This study showed that direct causes accounted for 75.1% of which 52.1% as hemorrhages and indirect causes for 24.9%. Other direct causes were embolism (6.2%), hypertensive crisis (4.2%), dystocia (4.2%), sepsis (4.2%), and complication of abortion (2.1%). Indirect causes consisted of anemia, heart disease, malaria, HIV/AIDS and intoxication by traditional treatment. This is consistent with what has been reported in different WHO regions between 2003 and 2009 showing 73% of direct obstetric causes and 27% of indirect causes [13]. In sub-Saharan Africa, the main causes reported were hemorrhages 24.5% (16.9-34.1), hypertension 16% (11.7-21), abortion 9.6% (5.1-17.2), embolism 2.1% (0.8-4.5), sepsis 10.3% (5.5-18.5) [26]. Dellagi, et al. [34] found 69.8% hemorrhage. Touaibia, et al. [35] described the most common causes of death as bleeding (75.6%), hypertensive complications (28%), dystocia (12%), heart disease (6%) and infections (4%). One study [36] conducted in the city of Lubumbashi (DRC) at Sendwe hospital indicates that out of 77 maternal deaths were identified during 2013-2015, 74.03% of deaths occurred direct obstetric causes; bleeding with 61.04% was the leading cause of maternal death followed by eclampsia (31.58%); indirect causes were dominated by heart disease (30.0%); 75.32% of deaths had occurred within 24 hours of admission. The major causes are similar but occurring with different rates according to areas of studies.

Responsibilities can be shared by both the health centers and the mothers. The number of deaths in rural area (62.5%) was higher than the number in urban area (37.5%). This is also consistent with the study by Chaibou, et al. [37] that found 76.1% of deaths in rural areas. However, there were more deaths in Category-2 of health facilities compared to Category-1. That is explained by the fact that this category includes reference hospitals where serious cases are transferred to.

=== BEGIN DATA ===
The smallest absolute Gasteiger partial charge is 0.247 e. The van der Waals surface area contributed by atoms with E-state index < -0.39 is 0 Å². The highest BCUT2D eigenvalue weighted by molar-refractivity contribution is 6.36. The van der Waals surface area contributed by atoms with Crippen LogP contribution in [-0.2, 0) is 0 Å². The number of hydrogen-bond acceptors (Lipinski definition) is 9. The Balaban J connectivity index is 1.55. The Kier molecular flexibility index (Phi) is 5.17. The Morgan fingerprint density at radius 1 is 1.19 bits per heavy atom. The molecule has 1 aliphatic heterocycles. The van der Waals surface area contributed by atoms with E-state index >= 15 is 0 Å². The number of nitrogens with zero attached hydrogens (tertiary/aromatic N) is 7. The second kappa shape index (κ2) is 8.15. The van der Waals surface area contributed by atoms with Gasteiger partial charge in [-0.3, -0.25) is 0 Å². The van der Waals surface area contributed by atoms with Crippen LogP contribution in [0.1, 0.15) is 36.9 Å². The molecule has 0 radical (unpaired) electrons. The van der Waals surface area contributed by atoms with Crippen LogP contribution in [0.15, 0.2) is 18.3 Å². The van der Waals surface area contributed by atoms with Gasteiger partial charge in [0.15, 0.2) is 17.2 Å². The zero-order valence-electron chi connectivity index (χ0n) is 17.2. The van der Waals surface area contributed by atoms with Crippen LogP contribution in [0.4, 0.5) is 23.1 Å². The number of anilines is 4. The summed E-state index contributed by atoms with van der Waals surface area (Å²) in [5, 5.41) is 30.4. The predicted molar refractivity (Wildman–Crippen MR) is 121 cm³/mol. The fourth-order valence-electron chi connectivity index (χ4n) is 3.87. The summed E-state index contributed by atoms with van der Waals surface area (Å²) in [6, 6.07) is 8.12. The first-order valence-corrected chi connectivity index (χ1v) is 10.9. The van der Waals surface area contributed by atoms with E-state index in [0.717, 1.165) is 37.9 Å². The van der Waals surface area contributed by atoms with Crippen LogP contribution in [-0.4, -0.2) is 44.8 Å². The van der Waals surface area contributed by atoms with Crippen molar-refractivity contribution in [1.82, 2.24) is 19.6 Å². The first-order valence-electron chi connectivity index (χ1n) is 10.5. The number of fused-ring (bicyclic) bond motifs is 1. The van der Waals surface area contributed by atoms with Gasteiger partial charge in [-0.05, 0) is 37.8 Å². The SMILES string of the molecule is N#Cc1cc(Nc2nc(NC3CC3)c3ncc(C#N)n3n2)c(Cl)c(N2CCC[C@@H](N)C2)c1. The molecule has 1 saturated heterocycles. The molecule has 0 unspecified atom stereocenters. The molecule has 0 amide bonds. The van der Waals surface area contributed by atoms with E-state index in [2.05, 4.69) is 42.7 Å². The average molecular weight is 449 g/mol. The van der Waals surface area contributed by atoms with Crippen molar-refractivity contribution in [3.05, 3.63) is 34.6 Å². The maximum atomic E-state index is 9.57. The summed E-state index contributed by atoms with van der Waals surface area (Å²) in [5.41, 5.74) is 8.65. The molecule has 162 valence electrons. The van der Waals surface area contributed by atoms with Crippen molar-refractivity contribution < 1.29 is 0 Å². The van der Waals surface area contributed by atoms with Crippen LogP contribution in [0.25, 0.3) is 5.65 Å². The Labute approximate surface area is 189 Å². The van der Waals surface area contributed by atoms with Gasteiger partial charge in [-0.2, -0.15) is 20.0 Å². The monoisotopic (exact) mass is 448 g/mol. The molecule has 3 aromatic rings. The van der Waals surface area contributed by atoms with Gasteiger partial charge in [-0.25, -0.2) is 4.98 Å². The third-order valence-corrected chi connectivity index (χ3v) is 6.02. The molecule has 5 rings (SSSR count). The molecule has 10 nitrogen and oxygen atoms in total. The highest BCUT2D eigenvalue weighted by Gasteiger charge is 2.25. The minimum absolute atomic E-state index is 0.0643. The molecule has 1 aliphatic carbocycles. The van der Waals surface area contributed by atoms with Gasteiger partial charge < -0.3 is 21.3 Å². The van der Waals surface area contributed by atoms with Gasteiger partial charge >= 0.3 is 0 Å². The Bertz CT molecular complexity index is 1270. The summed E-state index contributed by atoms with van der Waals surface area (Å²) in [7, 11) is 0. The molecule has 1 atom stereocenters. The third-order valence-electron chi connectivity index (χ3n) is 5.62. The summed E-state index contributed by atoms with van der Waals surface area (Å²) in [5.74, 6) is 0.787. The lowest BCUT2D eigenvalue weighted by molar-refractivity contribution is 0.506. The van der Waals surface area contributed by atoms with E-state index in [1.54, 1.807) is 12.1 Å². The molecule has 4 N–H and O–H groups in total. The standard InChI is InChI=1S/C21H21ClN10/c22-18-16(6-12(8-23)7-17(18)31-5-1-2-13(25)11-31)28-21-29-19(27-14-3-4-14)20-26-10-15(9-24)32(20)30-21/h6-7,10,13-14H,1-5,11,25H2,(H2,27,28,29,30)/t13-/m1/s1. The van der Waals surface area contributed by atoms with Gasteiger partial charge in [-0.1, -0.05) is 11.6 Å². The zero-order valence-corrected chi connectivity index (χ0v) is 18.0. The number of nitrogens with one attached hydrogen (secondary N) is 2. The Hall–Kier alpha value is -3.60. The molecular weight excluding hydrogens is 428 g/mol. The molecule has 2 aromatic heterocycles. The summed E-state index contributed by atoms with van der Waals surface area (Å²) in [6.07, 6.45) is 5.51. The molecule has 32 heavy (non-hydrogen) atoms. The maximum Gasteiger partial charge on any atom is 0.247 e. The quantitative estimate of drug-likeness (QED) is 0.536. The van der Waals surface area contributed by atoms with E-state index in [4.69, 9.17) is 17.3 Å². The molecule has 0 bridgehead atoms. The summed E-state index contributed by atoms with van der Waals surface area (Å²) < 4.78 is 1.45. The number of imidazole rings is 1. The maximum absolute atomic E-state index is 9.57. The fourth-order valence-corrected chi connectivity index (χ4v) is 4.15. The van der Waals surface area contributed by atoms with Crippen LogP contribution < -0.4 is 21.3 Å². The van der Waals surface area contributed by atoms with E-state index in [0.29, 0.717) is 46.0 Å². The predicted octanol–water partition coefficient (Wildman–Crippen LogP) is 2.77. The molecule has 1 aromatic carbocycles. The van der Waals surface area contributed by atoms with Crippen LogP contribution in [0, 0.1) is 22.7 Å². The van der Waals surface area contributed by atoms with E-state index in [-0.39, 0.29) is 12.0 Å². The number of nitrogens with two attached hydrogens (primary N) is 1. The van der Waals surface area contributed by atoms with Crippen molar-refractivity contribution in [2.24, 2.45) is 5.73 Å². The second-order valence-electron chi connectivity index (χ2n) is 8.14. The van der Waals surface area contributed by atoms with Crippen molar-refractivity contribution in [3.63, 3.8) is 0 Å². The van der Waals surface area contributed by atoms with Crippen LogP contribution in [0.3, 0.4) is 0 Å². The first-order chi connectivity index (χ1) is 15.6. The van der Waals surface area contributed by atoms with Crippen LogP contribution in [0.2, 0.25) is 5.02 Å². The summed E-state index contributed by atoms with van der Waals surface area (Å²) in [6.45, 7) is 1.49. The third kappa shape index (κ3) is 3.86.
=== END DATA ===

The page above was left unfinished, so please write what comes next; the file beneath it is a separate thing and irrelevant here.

In this study, 54% of parturients were in good health and 28% in poor health when they have been admitted at the obstetrical services. The state of health of the mother may be an aggravating factor of risk. Since the mothers died from hemorrhages that occurred mainly in postpartum, the poor condition of the mother at admission may certainly be a risk factor, but easily manageable in well equipped heath settings.

With respect to health facilities, the responsibilities are related to inadequate infrastructure and lack of qualified people in rural and small health facilities, consistent with the study of Hynes, et al. [38]. According to that study, the authors showed that 52.1% of the caregivers had received training in normal (uncomplicated) deliveries, while only 10 (43.4%) had received training on the complications of childbirth. Mouzou, et al. [39] found in their study that almost all deceased parturients who underwent caesarean had not benefited from the physician's services for resuscitation.